Stephanie would like to eliminate the burden of managing and owning an apartment building. She would like to duplicate the $2,000 per month income for a 20-year period and then receive a lump sum for her retirement fund.

By working with a willing buyer and a structured settlement broker, the buyer agrees to fund a payment stream that will pay Stephanie $2,000 a month for 20 years and then receive a retirement payment in year 20 of $1,427,116. The terms of the payments are incorporated into the purchase agreement. The buyer then funds the obligation and assigns it to the assignment company. The assignment company then purchases the annuity from the insurance carrier that had previously approved the payment stream. The insurance carrier guarantees the payments and rate of return. In Stephanie's situation, the cost of the annuity is $1,000,000 while the total benefits paid to her are $1,907,117.

Stephanie will have to pay taxes on the money as she receives it, but each payment will consist of cost basis, capital gain, and interest income. In effect, she has more money working for her by deferring taxes over time. She duplicates the income that was generated by the rental property, but now she is receiving that $2,000 per month in a more tax-efficient manner rather than being treated as ordinary income. Beyond the tax efficiency, she has the peace of mind that comes from knowing that she will be receiving a payment each month and what her rate of return will be. Beyond even those facts, she now has greater comfort than ever because she has a guaranteed retirement fund for her in 20 years that will not fluctuate. In addition, the retirement payment will also be comprised of a return of non-taxable basis, capital gain and interest income.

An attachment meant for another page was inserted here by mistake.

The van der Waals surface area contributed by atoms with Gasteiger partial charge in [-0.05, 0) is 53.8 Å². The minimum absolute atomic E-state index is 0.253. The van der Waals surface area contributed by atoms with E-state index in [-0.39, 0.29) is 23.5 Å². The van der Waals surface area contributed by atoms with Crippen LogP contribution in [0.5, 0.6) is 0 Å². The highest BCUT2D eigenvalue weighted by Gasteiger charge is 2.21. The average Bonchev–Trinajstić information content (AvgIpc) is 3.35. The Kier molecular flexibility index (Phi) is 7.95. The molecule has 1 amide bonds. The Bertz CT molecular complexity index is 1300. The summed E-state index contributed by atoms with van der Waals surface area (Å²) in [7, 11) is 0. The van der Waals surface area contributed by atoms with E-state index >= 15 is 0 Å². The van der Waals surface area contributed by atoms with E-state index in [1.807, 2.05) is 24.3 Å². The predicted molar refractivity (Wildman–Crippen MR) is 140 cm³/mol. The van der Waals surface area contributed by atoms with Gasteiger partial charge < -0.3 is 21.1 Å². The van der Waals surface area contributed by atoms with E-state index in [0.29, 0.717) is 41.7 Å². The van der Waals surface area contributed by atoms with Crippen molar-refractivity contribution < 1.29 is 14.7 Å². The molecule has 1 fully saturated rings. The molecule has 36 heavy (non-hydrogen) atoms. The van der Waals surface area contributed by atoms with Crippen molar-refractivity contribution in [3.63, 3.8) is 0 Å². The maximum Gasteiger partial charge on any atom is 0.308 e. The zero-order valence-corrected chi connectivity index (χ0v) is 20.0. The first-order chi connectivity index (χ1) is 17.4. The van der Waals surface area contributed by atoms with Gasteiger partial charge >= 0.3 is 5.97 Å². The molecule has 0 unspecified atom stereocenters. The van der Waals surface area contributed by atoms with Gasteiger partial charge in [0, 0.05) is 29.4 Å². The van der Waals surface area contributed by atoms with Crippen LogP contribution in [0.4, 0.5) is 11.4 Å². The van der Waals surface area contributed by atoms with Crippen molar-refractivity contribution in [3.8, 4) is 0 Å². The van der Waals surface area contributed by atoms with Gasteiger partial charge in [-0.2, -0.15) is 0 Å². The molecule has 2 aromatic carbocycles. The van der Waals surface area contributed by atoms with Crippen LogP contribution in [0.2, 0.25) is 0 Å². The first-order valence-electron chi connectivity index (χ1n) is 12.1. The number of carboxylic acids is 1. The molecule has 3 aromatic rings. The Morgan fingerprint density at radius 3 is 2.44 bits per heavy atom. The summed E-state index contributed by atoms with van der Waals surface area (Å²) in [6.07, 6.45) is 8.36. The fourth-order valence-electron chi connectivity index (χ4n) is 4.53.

In general, a structured sale can be a powerful tool for real estate transactions, allowing greater flexibility and tax efficiency than 1031 exchange and TIC solutions. The design of a structured sale gives extreme flexibility, guaranteed rates, and security to the seller. Structured sales are not the right solution for every situation but they should be considered during the due diligence process of real estate transactions when clients wish to defer taxes on capital gains and divest themselves of real estate holdings.

David A. Adkins, CTFA

David A. Adkins, CTFA, is principal of North Haven Group in Cleveland. Contact him at (216) 854-6455 or Provides 1031 Updateby Ricky B. Novak, JD, in-house counsel for Real Estate Exchange Services in AtlantaIn July, the Internal Revenue Service issued new private-letter rulings regarding related-party Section 1031 exchanges. Specifically, PLR 200728008 allowed an exchanger to sell relinquished properties via a qualified intermediary to a related party. In the outlined transaction, the IRS ruled that gain was not triggered, despite the representation that the related party intended to sell the relinquished properties within two years. PLR 200728008 reinforces the notion that a taxpayer can indeed qualify for tax deferral when selling relinquished property via a qualified intermediary to a related party, which was previously articulated in PLR 200712013, PLR 200706001, and PLR 200709036.Commercial Investment Real Estate’s July/August 2007 Investment Analysis column, “Navigating the Maze,” explains how commercial real estate developers can apply related-party 1031 strategies. In relation to the holding-company strategy discussed in the July/August column, the new PLRs would allow an investment company and development company to be related parties. This is of interest to developers, as there would be no holding period applied to the relinquished property once it is acquired by the related development company, thus allowing it to develop and sell without restrictions.